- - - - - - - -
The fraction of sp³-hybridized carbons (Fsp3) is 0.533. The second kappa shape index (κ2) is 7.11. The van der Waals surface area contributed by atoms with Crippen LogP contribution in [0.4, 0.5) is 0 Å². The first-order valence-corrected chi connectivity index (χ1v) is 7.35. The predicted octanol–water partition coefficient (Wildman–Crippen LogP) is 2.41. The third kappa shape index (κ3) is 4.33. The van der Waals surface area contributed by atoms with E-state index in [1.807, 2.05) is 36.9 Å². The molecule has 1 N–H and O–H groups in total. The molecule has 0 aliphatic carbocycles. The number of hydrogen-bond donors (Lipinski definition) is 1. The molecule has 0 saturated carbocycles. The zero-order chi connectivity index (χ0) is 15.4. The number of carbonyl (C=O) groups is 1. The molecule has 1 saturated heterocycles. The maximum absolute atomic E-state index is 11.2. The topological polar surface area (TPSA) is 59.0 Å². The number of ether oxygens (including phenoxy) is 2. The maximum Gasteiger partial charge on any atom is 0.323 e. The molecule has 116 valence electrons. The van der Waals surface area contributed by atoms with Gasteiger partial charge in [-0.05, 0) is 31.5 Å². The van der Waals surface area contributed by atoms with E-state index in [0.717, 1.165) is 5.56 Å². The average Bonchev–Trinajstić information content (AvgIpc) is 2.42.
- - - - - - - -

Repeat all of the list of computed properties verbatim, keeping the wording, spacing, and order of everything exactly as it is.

The fraction of sp³-hybridized carbons (Fsp3) is 0.533. The second kappa shape index (κ2) is 7.11. The van der Waals surface area contributed by atoms with Crippen LogP contribution in [0.4, 0.5) is 0 Å². The first-order valence-corrected chi connectivity index (χ1v) is 7.35. The predicted octanol–water partition coefficient (Wildman–Crippen LogP) is 2.41. The third kappa shape index (κ3) is 4.33. The van der Waals surface area contributed by atoms with E-state index in [1.807, 2.05) is 36.9 Å². The molecule has 1 N–H and O–H groups in total. The molecule has 0 aliphatic carbocycles. The number of hydrogen-bond donors (Lipinski definition) is 1. The molecule has 0 saturated carbocycles. The zero-order chi connectivity index (χ0) is 15.4. The number of carbonyl (C=O) groups is 1. The molecule has 1 saturated heterocycles. The maximum absolute atomic E-state index is 11.2. The topological polar surface area (TPSA) is 59.0 Å². The number of ether oxygens (including phenoxy) is 2. The maximum Gasteiger partial charge on any atom is 0.323 e. The molecule has 116 valence electrons. The van der Waals surface area contributed by atoms with Gasteiger partial charge in [-0.05, 0) is 31.5 Å². The van der Waals surface area contributed by atoms with E-state index in [0.717, 1.165) is 5.56 Å². The average Bonchev–Trinajstić information content (AvgIpc) is 2.42.